Great Post thanks for sharing, HTML is always better because if you are sending simple text emails it looks too old fashioned also that sending HTML messages enables people to take action on the email as they can easily surf through.

  24. Phil Jones

    10/2/2009 9:44 am

    Very useful.

    Is there a way to tell, for my campaigns, how many people are opening with HTML and how many with text?

    I have some clients "behind the corporate firewall" who only get the text part.

    Eitehr in teh old package is it possible to get the percentage of each?

    Or even with the new package is it possible to identify which are which?


  25. JLR

    10/2/2009 2:27 pm

    My first question is, is there default setting to send both a text and html version? Was this setting the same as it was last year? Are you comparing the stats from last year as follows: last year x percentage of users sent an html format and this year x % sent and html newsletter? Do you take in consideration the increase or decrease in users of your system. If you had a 25% increase in the users of your service last year and your default setting was to send both html and text messages at the same time, you couldn’t claim necessarily that people are moving to send html because they "apparently" like it more. You would need to do a proportional / ratio comparison to truly get any sense of an increase in use of html. Furthermore, if people are not forced to choose a setting, then how can you assume it is their choice to send html. Many marketers know they are suppose to send both an html and text version. So, I really dont see the relevance–especially if you are included those who select both html and text.

  26. Tom Kulzer (AWeber CEO)

    10/2/2009 2:59 pm


    There is no default setting to send either HTML or Text. A customer decides at each send time which version they would like to publish. The number of users of the service has no affect on the statistics as we’re far beyond the number needed to make sure the results are statistically significant.

  27. Jay Gumbs

    10/6/2009 2:33 am

    I always send both but I honestly (and I don’t know why) thought that very, very few people have plain text as their default email setting. I prefer HTML because that’s what *I* personally use.

  28. Alex Sysoef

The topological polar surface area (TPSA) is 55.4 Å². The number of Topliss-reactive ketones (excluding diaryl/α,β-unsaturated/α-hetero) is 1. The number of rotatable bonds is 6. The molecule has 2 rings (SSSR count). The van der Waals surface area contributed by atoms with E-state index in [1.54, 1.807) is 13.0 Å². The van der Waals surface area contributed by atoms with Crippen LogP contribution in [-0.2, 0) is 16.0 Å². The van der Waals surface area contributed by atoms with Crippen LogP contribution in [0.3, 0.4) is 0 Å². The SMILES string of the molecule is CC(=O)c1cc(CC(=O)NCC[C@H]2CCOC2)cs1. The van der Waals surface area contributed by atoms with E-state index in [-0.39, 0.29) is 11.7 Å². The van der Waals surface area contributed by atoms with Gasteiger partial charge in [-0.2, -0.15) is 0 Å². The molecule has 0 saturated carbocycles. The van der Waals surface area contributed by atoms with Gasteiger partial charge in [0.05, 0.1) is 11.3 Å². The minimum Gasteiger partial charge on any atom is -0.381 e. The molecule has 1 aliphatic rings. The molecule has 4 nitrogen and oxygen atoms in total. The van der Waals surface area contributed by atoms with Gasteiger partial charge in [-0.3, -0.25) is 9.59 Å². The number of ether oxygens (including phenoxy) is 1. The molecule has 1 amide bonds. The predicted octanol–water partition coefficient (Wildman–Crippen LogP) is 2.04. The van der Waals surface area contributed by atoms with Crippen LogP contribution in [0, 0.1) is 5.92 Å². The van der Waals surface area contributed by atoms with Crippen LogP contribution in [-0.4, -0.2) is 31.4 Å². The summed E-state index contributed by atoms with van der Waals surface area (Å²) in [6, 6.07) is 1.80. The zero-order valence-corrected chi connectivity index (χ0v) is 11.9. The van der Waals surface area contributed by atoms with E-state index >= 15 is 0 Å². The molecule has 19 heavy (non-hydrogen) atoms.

10/6/2009 12:03 pm

    I think HTML, when sent to targeted list that expects it – is also much more productive. People love HTML formatted emails as it helps them access information they subscribed to receive in format similar to what they see on my blog.

    HTML helps us build recognition, not only deliver results

  29. Tinu

    10/7/2009 12:57 pm

    My one reason to move in that direction was US broadband adoption. Most people can still download my HTML emails no matter how fancy I get. Two years ago the chance was too high that it would download even a few seconds too slowly. I’ve just started testing higher end graphics in my sales letters as well – my plainer, faster-loading sales letters ALWAYS outsell the ones that look fancier, even with the exact same content.

  30. Ted

    10/10/2009 12:40 am

    For some reason I find I get about double the percentage of "opens" with HTML vs plain text – but I get a much higher click through rate with the plain text version – so I am leaning toward more plain text.

    Those stats are for broadcast as I don’t know the data for the autoresponders -I guess I need to alternate them back and forth?

  31. Jans

    10/11/2009 1:18 pm

    I have always used the HTML rather than plain text. Since all of my subscribers are opt in I have no problems with the HTML not being delivered (thank you Aweber). My readers love the photos in the newsletters along with the layout. I like having my newsletter look like a magazine and so do my readers.

  32. Sean

    10/13/2009 3:19 am

    I prefer html over plain text. Having the option to use either is a big plus!

  33. Todd Heitner

    10/14/2009 10:48 am

    Thanks for the great information! It definitely gave me a lot to think about. I’ve been leaning toward text only for a few reasons, but I’m rethinking that.

    One reason was that I was under the impression e-mails containing HTML would be more likely to be classified as spam. I remember doing spam checks on e-mails before and getting points for HTML in the message. I haven’t tested that in a while and I’m not even sure specifically what HTML it was that I included in the messages before, so time for more testing. It seems apparent from this discussion that’s not the case, especially if you include both text and HTML versions.

    The fact that most e-mail clients and mail services disable images by default was another reason I steered away from it. While it is important as Bob mentioned above to keep that in mind in your use of images, it doesn’t mean you should never use them or never use HTML e-mails. Just make sure users can get all the important information easily without enabling images.

    To some extent I was also thinking that text e-mails will more closely resemble a personal e-mail you might get from a friend, which I thought might increase the chance of people reading them. However, there’s probably not much to that theory, especially since most e-mail clients like Outlook and web-based mail services send HTML e-mails.

    So again, thanks for a great article! (Also, good use of curiosity in the article title to get me to read it!)

  34. Mary Collier

    10/25/2009 3:40 pm

    It may be interesting to track the statistics as more people do business through their iphone and blackberry. HTML designed emails can be annoying on such small screens.

  35. Nial Fuller

    11/1/2009 11:21 pm

    I prefer the HTML version because I can use keywords as anchor text for my links. It definitely helps with clickthroughs?

    "Click here to?"

    always looks better than

    "Click on the link below to?

  36. » 20 Top Blog Posts on Email Marketing Spotlight Ideas

    11/9/2009 5:20 pm

    […] What Do 73.9% of Email Newsletters Have in Common?

  37. Mr.Dan

    11/11/2009 1:55 am

    HTML over text. That is obvious why its done. HTML looks beautiful compared to plain text. But most marketers still use text for a good reason. They want the message read for what they want to persuade not how good it looks.